Panoramic radiographs, in combination with a clinical examination, are routinely used as an aid to orthodontic diagnosis and treatment planning. The aim of this study was to evaluate the prevalence and location of incidental findings of pathology and abnormalities in pretreatment orthodontic panoramic radiographs. A total of 496 patients (232 girls and 264 boys; mean age 11.2 years, SD 2.33) were randomly selected from the Orthodontic Clinic at the Faculty of Odontology, University of Malmö, Sweden. All radiographic examinations were performed between 1999 and 2003 at the Department of Oral Radiology, Faculty of Odontology, University of Malmö, Sweden. Two independent examiners analyzed the radiographs for abnormalities and diagnoses of pathology. However, caries and findings related to the orthodontic treatment plan, such as eruption disturbances and missing or supernumerary teeth, were not recorded. All radiographs with positive findings were reexamined by a third examiner, a specialist registrar in oral radiology. A total of 56 findings in 43 patients (8.7%) were recorded, and significantly more findings were detected in girls (P = .007). The most common findings were radiopacities (idiopathic sclerosis) in alveolar bone (n = 22), thickening of mucosal lining in sinus maxillaris (n = 15), and periapical inflammatory lesions (n = 10). The majority of the periapical lesions and radiopacities were found in the mandible. In most cases, the findings had no consequence for the orthodontic treatment plan and did not require medical or odontological management. However, the clinician should be aware of the potential to detect pathology and abnormality in pretreatment orthodontic panoramic radiographs.

Radiographs are routinely included in the diagnostic battery for orthodontic treatment planning.1,2 It has been reported that more than 90% of orthodontists order lateral head radiographs and panoramic radiographs for their patients3 and that panoramic radiographs are the most commonly requested radiographic examination.4 The lateral head radiograph provides quantitative data concerning the dentofacial hard and soft tissue morphology and its contribution to malocclusion.

On the other hand, panoramic radiographs are primarily used to detect missing and supernumerary teeth and to evaluate the eruption pattern and malposition of teeth. The panoramic radiograph is also an instrument for detection of hard and soft tissue pathology.5–9 The expected frequency with which an orthodontist can make incidental findings of pathology or abnormality in an orthodontic patient is of special interest to the clinician because in many cases such findings may require medical or odontological management.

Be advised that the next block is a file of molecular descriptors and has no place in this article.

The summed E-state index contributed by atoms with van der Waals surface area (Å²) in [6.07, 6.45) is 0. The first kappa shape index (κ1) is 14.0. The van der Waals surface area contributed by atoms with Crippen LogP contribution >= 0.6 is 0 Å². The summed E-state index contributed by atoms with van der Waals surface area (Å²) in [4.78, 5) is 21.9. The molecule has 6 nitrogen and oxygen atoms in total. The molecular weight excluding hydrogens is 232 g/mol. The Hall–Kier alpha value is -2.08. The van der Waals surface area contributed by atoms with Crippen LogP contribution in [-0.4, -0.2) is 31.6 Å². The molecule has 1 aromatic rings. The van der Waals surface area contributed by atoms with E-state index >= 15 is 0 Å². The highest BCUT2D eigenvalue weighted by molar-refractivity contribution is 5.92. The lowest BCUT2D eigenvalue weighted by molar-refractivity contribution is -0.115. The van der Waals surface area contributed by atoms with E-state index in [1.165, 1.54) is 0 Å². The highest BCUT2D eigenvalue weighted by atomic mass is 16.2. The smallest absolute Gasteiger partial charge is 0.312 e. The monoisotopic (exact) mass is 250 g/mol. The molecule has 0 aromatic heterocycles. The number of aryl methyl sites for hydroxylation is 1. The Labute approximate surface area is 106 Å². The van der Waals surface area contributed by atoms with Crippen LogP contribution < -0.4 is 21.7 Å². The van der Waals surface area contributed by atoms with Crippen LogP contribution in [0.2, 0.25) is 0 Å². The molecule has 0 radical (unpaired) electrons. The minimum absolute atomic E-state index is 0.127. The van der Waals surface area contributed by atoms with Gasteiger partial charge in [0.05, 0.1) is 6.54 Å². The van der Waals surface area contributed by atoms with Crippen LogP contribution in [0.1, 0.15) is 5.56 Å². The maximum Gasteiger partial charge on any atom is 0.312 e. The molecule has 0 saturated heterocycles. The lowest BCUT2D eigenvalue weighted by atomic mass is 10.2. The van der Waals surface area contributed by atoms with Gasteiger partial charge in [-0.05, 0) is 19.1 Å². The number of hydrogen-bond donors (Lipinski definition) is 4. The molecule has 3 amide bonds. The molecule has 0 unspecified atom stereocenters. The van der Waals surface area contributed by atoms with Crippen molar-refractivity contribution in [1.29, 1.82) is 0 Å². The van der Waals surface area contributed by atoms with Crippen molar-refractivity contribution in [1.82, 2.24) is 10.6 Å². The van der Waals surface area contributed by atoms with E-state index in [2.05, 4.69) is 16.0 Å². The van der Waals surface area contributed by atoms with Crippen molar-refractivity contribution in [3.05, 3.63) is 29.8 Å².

Very few studies have analyzed the prevalence of different pathologic or abnormal findings in radiographs ordered primarily for orthodontic purposes.9 No study has separately evaluated the prevalence of pathologic and abnormal findings in panoramic radiographs in children or adolescents for whom orthodontic treatment is planned. Thus, the objective of this study was to evaluate the prevalence and location of incidental findings of pathology and abnormality in pretreatment orthodontic panoramic radiographs.

The subjects of the study were 496 randomly selected patients, comprising 232 girls and 264 boys, with a mean age of 11.2 years (SD 2.33). The patients were selected from the Orthodontic Clinic at the Faculty of Odontology, University of Malmö, Sweden, and the investigation included one pretreatment panoramic radiograph from each patient. None of the patients had a known systemic disease, syndrome, or developmental defect. All panoramic radiography was performed between 1999 and 2003 at the Department of Oral Radiology, Faculty of Odontology, University of Malmö, Sweden. The X-ray unit used until the year 2000 was Ortophos CD (Siemens, Bensheim, Germany), using voltage setting 60 kV at 9 or 10 mA (exposure time 14.1 seconds). From 2001 onwards, Cranex 3+ Ceph (Soredex Co, Helsinki, Finland) was used with voltage setting 65 or 67 kV at 6 mA (exposure time 16 or 19 seconds). The screen/film combination used was Lanex medium/T-mat G (Eastman Kodak Co, Rochester, NY). The films were processed in an automatic processor (Curix HT-330U, AGFA, Mortsel, Belgium) with a developing time of two minutes.

The radiographs were table mounted, suitably masked, and studied under standardized conditions using Mattsson's binoculars10 with a 2× magnification. Radiographs were evaluated from not more than 30 patients at a time to minimize the risk of doubtful assessments caused by fatigue.

Two independent observers (Drs Jeppsson and Lindh-Ingildsen) analyzed the radiographs systematically according to White and Pharoah11 and recorded the detected findings according to predefined criteria listed in Table 1. Findings such as caries, missing/supernumerary teeth, and eruption disturbances were not recorded. Interobserver conflicts were resolved by discussion of each radiograph to reach a consensus. In a second step, all radiographs with findings of pathology or abnormality were reexamined by a specialist registrar in oral radiology. From a set of 38 radiographs, agreement percentages and kappa indices for inter- and intraexaminer variations were calculated.12